This story has been told many times and the concatenation of philosophical and theological errors has been laid out by many great minds, holding the materialistic conclusions of modern science at bay, at least on paper. As Aquinas pointed out, even if our world were eternal, as Aristotle thought, this would not release it from the logical need for a Creator—an ontological source of its being—since creation and generation are two ontologically distinct causal relations. Though discredited on philosophical grounds, the scientistic edifice that houses the technocratic paradigm of modern and even, despite its protests, postmodern culture appears to stand firm. However, as Smith points out, the discovery of the quantum realm—precisely where an idealized Newtonian atomic realm had been theorized—has fundamentally undermined the integrity of the entire scientistic conception of the cosmos: a fact that much of the scientific establishment has yet to come to terms with. Under current evolutionary presuppositions, quantum particles are conceived of as actual particles that, in addition, are responsible for conferring existence to everything else from the bottom up, even consciousness itself. Smith describes convincingly why empirical results do not coincide with this notion, giving rise to a patchwork of increasingly unscientific and absurd sub-theories that have been floated to cover the clay feet of the scientistic worldview.1See The Vertical Ascent (Philos-Sophia Initiative, 2021), chapters 1–4. Much of modern science has truly run aground, and this is not only evident in quantum physics but in numerous other areas also.
Alas, the scientistic edifice has, so far, proved too big to fail. The spillover of evolutionary materialism into Western culture has all but drowned out the voices of philosophical and theological resistance. Without a new scientific understanding, one that could demonstrate its superiority on empirical grounds, those resistant to scientism on philosophical or religious grounds have been forced into a de facto dualism, giving credence to “science” on physical matters while believing “privately” what they would on the meaning of those facts. Into this tenuous situation stepped Smith, who since the mid-1980’s has worked to bring to light what might best be described as an ever-ancient, ever-new scientific paradigm: one deeply informed by authentic scientific principles and the latest empirical evidence as well as intimately integrated with humankind’s longstanding philosophical traditions. It takes time and significant toil from a new class of scientists to replace an old paradigm. Smith is certainly to be considered among those on the forefront of this effort.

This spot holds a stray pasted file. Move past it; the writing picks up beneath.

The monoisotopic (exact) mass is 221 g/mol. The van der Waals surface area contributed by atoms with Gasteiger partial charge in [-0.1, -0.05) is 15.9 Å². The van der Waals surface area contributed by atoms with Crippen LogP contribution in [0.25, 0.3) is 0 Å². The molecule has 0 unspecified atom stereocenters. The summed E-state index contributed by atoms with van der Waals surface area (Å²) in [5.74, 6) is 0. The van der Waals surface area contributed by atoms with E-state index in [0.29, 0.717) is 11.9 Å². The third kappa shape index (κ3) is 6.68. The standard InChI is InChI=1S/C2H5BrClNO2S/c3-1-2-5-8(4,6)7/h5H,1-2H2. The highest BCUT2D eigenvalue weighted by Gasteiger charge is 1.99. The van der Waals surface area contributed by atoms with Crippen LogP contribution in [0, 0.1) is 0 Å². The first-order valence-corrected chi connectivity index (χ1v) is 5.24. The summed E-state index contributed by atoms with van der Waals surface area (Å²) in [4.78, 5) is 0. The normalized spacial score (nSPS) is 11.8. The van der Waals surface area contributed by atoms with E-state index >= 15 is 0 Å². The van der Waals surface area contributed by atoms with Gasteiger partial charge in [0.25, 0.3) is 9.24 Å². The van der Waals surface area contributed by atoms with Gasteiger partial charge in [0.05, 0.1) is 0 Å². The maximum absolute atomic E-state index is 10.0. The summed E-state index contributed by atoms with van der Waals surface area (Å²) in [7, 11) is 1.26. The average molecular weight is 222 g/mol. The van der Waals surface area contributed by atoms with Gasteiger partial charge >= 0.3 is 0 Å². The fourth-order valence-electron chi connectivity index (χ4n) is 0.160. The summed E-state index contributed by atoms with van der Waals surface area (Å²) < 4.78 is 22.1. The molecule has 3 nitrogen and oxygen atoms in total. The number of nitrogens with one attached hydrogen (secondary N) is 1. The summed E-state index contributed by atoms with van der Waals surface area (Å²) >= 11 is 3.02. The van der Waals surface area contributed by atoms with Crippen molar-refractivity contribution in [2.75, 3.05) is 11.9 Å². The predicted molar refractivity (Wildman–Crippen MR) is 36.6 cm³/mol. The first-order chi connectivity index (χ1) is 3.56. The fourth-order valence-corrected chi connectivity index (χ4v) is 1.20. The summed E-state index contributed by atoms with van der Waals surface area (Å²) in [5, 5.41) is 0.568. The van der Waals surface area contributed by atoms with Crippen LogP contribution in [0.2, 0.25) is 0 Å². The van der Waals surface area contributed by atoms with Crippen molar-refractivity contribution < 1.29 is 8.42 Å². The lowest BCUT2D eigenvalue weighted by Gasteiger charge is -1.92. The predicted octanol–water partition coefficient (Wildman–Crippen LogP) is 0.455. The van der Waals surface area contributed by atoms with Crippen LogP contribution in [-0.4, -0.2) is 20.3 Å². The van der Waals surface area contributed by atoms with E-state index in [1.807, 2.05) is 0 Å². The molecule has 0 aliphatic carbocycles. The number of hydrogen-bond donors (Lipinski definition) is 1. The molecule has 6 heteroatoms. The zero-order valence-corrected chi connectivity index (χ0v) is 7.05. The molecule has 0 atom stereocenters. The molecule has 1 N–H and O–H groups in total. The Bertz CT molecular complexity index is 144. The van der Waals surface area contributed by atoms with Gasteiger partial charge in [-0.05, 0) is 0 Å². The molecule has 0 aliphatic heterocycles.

What is perhaps most surprising about the vision presented by Smith is not its novelty but its familiarity, especially to those readers more philosophically or religiously inclined who have long since rejected the scientistic worldview. To those incognizant of their own Cartesian and Darwinian presuppositions, Smith’s work will prove foreign, and yet, his propositions are far more palatable and realistic—on purely scientific grounds—than what popularly passes as “science” today. No doubt Smith’s work is complex; he is working at the very cutting edge of modern science to lay down the groundwork for an entirely different way (relative to the dominant worldview) of comprehending the cosmos that is philosophically profound and theologically rich. There are few whose expertise is quite as broad, especially in our fragmented and specialized culture. Many references to other great philosophical traditions are to be found, particularly the Vedic, into which Smith has delved deeply. Though some of his insights might seem foreign to Western readers, let us recall with St. Paul that the philosophical truths of the cosmos are on display for all to see, for, “Ever since the creation of the world his eternal power and divine nature, invisible though they are, have been understood and seen through the things he has made.”2Rom. 1:20